So I clearly care a lot about assessment – about getting it right and giving students the intel about their work that they need to improve. But rubrics? Not so much with the caring about rubrics, maybe. I suspect I’m a bit jaded, like many of us, because rubrics look on the surface like yet another measurement tool we’re being forced to use in order to fit our teaching labour into boxes that can be ticked by our senior administrations and the governments who control their purse strings. They are probably such a thing. But they are also something else: they are a clear, consistent way to communicate student success and mitigate student failure, on our own terms. (Let’s not forget: most of us still have the freedom to set our own rubrics. For now, anyway.)

And, as I discovered, they are also a great way for us to learn key information about our own marking tendencies and the assumptions underpinning them.

Marking with the rubric changed the pattern I describe above. My process now goes something like this:

  • import the rubric bullet points into my existing marking template;
  • read the papers with those bullets explicitly in mind;
  • comment in equal measure on each bullet;
  • assign a rough grade zone to each bullet (IE: this aspect of your work is at “B” level, or at “A-” level, etc);
  • average the bullets to arrive at a final grade.

In case you’re having trouble picturing this, here’s a screen shot of my template, with some (anonymised) feedback in place:

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The first thing I realised after using the rubric in this way? I’ve historically given far too much weight to some aspects of student work, and too little to others… even though my rubrics have always implied that all aspects – content, structure, research, and grammar/style – are equally valuable. So I’ve been short-changing students who, for example, have good research chops but poor writing and structuring skills, because the latter makes the former harder to recognise, and without a rubric to prompt me I’ve simply not been looking hard enough for it. I’ve also, without question, been over-compensating students with elegant writing styles; less impressive research labour becomes less visible if the argumentation runs along fluidly.

Right off the bat, then, my use of the rubric as a marking guide both levelled the playing field for my students, and allowed me to come face to face with one of my key marking biases.

The second thing I realised was that marking in this rubric-focused way is a real challenge! I am a decorated editor and an astute reader of colleagues’ work, but that doesn’t mean I’m a perfect grader – not by any means. Reading novice scholarly work (aka, student work) with care requires keeping a lot of balls in the air at once: where’s the structure slipping out of focus; when is research apparent, when is it there but not standing out, when is it obviously absent; how much is poor grammar actually impeding my understanding, as opposed to just pissing me off (a different level of problem).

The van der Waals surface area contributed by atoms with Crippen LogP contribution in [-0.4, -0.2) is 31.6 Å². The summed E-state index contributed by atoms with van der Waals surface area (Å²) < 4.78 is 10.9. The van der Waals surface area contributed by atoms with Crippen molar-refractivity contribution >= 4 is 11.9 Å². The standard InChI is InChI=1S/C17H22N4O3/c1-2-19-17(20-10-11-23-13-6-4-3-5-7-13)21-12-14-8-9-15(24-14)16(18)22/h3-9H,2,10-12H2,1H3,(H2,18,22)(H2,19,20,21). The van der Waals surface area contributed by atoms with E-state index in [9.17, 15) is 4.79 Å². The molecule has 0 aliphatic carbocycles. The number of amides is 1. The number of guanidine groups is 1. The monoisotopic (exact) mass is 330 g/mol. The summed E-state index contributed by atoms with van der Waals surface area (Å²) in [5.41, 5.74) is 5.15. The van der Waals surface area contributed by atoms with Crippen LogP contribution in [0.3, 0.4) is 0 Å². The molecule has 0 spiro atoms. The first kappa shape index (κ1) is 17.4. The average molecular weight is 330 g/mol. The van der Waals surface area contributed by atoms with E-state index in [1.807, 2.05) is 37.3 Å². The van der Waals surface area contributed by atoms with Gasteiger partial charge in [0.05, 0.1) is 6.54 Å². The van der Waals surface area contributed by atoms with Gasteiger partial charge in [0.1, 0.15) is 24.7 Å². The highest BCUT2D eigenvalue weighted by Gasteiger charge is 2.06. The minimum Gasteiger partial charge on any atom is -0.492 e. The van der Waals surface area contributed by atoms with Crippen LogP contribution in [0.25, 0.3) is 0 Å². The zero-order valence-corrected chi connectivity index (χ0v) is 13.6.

To do the juggle well, I’ve discovered, I have to slow down. Except… I have trained myself (as we all have – neoliberal university survival skill!) to read student work very quickly, make some blanket judgements along the way, and then produce a final grade driven as much by feel as by careful analysis of the paper’s strengths and weaknesses. When I was forced to put feeling aside and look back at all of a paper’s component parts, I as often as not saw that the grade I “felt” at the end was right was not, in fact, what the rubric was telling me was fair.

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So add a few minutes more per paper, then. But where to snatch them from? It’s not as if I’m rolling in free time over here…

Thankfully, the rubric came to my rescue on this one, too. My third discovery: I could write fewer comments, and more quickly, yet still provide comprehensive feedback. The rubric language I include on each page of typed assessment stands in nicely for a whole bunch of words I do not need to write anew each time, and it standardises the way I frame and phrase my comments from student to student. That’s not to say everyone gets the same feedback, but rather that my brain is now compartmentalising each piece of assessment as I read, and is more quickly able to put those into the comment “boxes” at reading’s end.

Plus, in order to keep feedback to a page yet also include the rubric language in each set of comments, I’m writing less per paper, period. I doubt this is a bad thing – students generally don’t read all the feedback they receive from us, if they read any of it. Placing my responses to their papers directly in the language of my already-stated expectations, and offering smaller, more readable chunks will, I hope, get more students reading more of their feedback, and using it too. (I have plans to survey them on this in the last week of classes – stay tuned.)

As luck would have it, just as I was thinking this post through I came across a compelling discussion by Lynn Nygaard that uses “mirroring” as a metaphor to explain assessment labour. Nygaard’s ideas got me thinking about other ways I might transform my marking’s efficiency and effectiveness in future; although her focus is on feeding back to colleagues and grad students, I think it has some real applicability to undergraduate assessment too. I’ll share some of her provocations and reflect on them (ha!) in part two of this post, next week.

Until then, happy midterms!

Kim